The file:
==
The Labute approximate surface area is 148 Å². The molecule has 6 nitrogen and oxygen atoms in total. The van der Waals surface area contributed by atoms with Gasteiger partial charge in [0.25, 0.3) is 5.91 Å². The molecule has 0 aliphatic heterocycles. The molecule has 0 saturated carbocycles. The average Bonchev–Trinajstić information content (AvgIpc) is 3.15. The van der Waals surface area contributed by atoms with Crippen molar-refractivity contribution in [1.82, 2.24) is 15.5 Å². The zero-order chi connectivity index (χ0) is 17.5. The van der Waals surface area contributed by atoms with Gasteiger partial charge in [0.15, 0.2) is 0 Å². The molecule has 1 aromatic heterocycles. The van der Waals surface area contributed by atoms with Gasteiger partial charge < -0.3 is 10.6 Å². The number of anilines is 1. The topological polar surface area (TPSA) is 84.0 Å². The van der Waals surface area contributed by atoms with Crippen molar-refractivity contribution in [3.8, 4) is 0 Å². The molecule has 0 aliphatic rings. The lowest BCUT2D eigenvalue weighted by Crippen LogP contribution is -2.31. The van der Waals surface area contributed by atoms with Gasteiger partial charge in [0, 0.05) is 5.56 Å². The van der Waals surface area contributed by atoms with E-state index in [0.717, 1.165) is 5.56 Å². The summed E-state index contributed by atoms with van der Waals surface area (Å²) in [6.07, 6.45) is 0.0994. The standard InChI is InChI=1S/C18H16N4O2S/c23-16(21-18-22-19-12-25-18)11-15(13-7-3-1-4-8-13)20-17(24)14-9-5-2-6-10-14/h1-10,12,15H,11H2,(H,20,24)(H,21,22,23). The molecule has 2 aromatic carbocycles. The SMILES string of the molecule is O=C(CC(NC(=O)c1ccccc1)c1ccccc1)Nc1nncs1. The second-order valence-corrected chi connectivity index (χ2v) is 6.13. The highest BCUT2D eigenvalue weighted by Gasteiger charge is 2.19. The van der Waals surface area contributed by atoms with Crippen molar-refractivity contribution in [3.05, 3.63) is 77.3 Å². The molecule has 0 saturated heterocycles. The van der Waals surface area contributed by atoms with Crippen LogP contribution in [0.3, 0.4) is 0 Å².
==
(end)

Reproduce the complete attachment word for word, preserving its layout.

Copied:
The Labute approximate surface area is 148 Å². The molecule has 6 nitrogen and oxygen atoms in total. The van der Waals surface area contributed by atoms with Gasteiger partial charge in [0.25, 0.3) is 5.91 Å². The molecule has 0 aliphatic heterocycles. The molecule has 0 saturated carbocycles. The average Bonchev–Trinajstić information content (AvgIpc) is 3.15. The van der Waals surface area contributed by atoms with Crippen molar-refractivity contribution in [1.82, 2.24) is 15.5 Å². The zero-order chi connectivity index (χ0) is 17.5. The van der Waals surface area contributed by atoms with Gasteiger partial charge in [0.15, 0.2) is 0 Å². The molecule has 1 aromatic heterocycles. The van der Waals surface area contributed by atoms with Gasteiger partial charge < -0.3 is 10.6 Å². The number of anilines is 1. The topological polar surface area (TPSA) is 84.0 Å². The van der Waals surface area contributed by atoms with Crippen molar-refractivity contribution in [3.8, 4) is 0 Å². The molecule has 0 aliphatic rings. The lowest BCUT2D eigenvalue weighted by Crippen LogP contribution is -2.31. The van der Waals surface area contributed by atoms with Gasteiger partial charge in [0, 0.05) is 5.56 Å². The van der Waals surface area contributed by atoms with E-state index in [0.717, 1.165) is 5.56 Å². The summed E-state index contributed by atoms with van der Waals surface area (Å²) in [6.07, 6.45) is 0.0994. The standard InChI is InChI=1S/C18H16N4O2S/c23-16(21-18-22-19-12-25-18)11-15(13-7-3-1-4-8-13)20-17(24)14-9-5-2-6-10-14/h1-10,12,15H,11H2,(H,20,24)(H,21,22,23). The molecule has 2 aromatic carbocycles. The SMILES string of the molecule is O=C(CC(NC(=O)c1ccccc1)c1ccccc1)Nc1nncs1. The second-order valence-corrected chi connectivity index (χ2v) is 6.13. The highest BCUT2D eigenvalue weighted by Gasteiger charge is 2.19. The van der Waals surface area contributed by atoms with Crippen molar-refractivity contribution in [3.05, 3.63) is 77.3 Å². The molecule has 0 saturated heterocycles. The van der Waals surface area contributed by atoms with Crippen LogP contribution in [0.3, 0.4) is 0 Å².